Qmen J-20 Mighty Dragon
|REVIEWER:||Scott Van Aken|
The Chengdu J-20 (Chinese: 歼-20; pinyin: Jiān-Črlíng), also known as Mighty Dragon (Chinese: 威龙; pinyin: Wēilóng), is a single-seat, twinjet, all-weather, stealth, fifth-generation fighter aircraft developed by China's Chengdu Aerospace Corporation for the People's Liberation Army Air Force (PLAAF). The J-20 is designed as an air superiority fighter with precision strike capability; it descends from the J-XX program of the 1990s. It has been surmised that a fair amount of the technology in the J-20 is a result of espionage from the F-35 program.
35 or so years ago, Hasegawa came out with an entire line of whimsical kits that were known as Egg Planes. The line was fairly extensive and they were fun to build. However, that seemed to be the end of it. The kits were steady sellers, but not to the extent that engendered more new offerings. Move forward to about 10 years ago and we see a slow renewal of interest with some new items from Hasegawa. This seemed to take off fairly well and other model companies started producing similar lines of models, but expanding into ships and tanks in addition to aircraft.
Now we have the first two kits from a company called Qmen. Apparently, Qmen is part of the Kitty Hawk/Panda group. This is their first offering and is something to be expected from a company based in China as the Chinese are very proud of the J-20.
The kit itself is molded in red plastic and has a minimal number of parts. There is no stand provided, so you have some very heft landing gear, which has separate wheels to make painting easy. No nose weight is indicated, but it may be smart to add a little anyway. Decals are provided for instruments.
The kit comes with a pilot figure that can be built to either fit into the cockpit or stand next to the completed model. From the look of it, the pilot is a Panda. The seated pilot is placed under a large, one-piece canopy.
Instructions are well done though brief as you'd expect from a simple kit. Paint information is provided using Gunze paints. You have two options with this one. One is a fairly standard scheme of greys with low visibility markings. The other is a plane that was specially painted to celebrate 70 years of the PRC. This one is overall red, which undoubtedly why the kit is red. Decals look to be very nice and should provide no issues on application.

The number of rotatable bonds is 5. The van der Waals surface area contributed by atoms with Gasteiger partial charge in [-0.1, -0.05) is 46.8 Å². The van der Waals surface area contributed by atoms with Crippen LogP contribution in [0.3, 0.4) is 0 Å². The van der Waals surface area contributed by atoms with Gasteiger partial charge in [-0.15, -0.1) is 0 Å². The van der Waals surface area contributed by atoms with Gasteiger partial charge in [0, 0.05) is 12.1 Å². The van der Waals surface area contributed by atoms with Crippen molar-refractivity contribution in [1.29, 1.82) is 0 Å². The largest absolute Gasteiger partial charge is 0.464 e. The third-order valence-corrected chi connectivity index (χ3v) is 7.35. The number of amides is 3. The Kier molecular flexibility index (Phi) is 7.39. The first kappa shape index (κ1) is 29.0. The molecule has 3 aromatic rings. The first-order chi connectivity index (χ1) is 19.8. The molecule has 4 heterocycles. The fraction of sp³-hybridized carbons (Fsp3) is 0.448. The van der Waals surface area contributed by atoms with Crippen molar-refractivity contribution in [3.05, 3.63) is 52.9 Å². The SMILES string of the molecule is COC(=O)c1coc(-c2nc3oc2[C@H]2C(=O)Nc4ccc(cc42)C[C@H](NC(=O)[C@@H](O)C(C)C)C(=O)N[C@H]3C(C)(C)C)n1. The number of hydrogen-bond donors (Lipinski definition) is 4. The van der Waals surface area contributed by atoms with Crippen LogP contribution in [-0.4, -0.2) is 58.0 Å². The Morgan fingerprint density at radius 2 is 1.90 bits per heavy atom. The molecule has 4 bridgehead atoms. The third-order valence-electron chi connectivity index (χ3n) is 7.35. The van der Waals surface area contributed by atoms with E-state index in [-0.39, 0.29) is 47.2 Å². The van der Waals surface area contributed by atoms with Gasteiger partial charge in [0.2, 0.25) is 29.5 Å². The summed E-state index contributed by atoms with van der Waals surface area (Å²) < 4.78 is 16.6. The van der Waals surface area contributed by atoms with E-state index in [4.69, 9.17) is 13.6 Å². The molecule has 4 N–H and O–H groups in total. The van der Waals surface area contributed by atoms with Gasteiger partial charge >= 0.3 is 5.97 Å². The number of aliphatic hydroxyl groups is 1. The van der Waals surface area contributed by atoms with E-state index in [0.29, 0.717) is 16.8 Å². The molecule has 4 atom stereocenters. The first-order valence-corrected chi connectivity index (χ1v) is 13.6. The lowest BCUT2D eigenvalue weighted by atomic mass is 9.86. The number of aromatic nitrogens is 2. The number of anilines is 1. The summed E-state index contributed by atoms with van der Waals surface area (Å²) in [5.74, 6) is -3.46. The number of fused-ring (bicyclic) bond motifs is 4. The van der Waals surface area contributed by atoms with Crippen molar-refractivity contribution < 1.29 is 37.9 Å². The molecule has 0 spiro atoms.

The first thing I did was to build the intakes. This is probably the most complex part of assembly as you are to attach two somewhat flat panels into the lower fuselage at the proper angle to get a snug fit. This will require a goodly amount of fiddling about once you figure out how the parts attach to each other and the lower fuselage. I did not paint the 'intake' part black before assembly and wish I had. Masking this off after painting will be a challege due to the shape and depth of the part. I eventually got it painted after slopping black on the intake sides and masked it best I could with Silly putty prior to attaching the upper fuselage half.
Doing just that showed where I did not get the intake parts down far enough and it left a bit of a bump on what should be a flat mating surface. Once sanded, and the upper section attached, I dealt with the inevitable small seams that were left. I then took this opportunity to paint the cockpit dark gull grey and the gear wells, gear, wheel hubs and inside of the gear doors with white.
Next was the panda/pilot. This is apparently designed to have all the arms and legs move so you can either fit it into the cockpit or have it standing nearby. I chose the sitting position and so painted the body an olive green. The kit provides suit details as decals and these are nice additions. The head was painted white and I poorly painted the various details as noted in the instructions. It was then glued into the cockpit.
|COLORS & MARKINGS|
The canopy was masked and the gear wells filled with Silly Putty then attached. I used standard Tamiya gloss red for the airframe with steel from Alclad for the burner cans. The nose was laboriously masked around and painted dark red (which is quite visible in person, but maddingly near-invisible in the photos). There are a bunch of other dielectrics which should have been so painted as well, but I chose not to do those as it would have meant a lot more maskings.
I then installed the landing gear, followed by the already painted wheels. Then the gear doors were installed. I had left off the other fork of the nose gear until now and that was an error as the door got in the way. Add it after attaching the wheel.
The decals are superb. Cannot say enough about how nice they are. They come off the backing quickly, and snuggle down even without setting solution. They are also very opaque and there was no color bleed-through on the white markings. The red anniversary scheme is quite fetching and looks a lot better than grey. I removed all the masking and did a bit of touch-up where needed.
This is the third kit of this type I've built in the last few years. It is a bit more complex, but nothing that even a beginning modeler couldn't do as it is pretty much a snap kit. Gluing, however, gives a better fit, especially where the parts are really tight. Well worth picking up if you are so inclined.
8 May 2020
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Thanks to Glen Coleman and Qmen models for the preview kit. Get yours at your local retailer.
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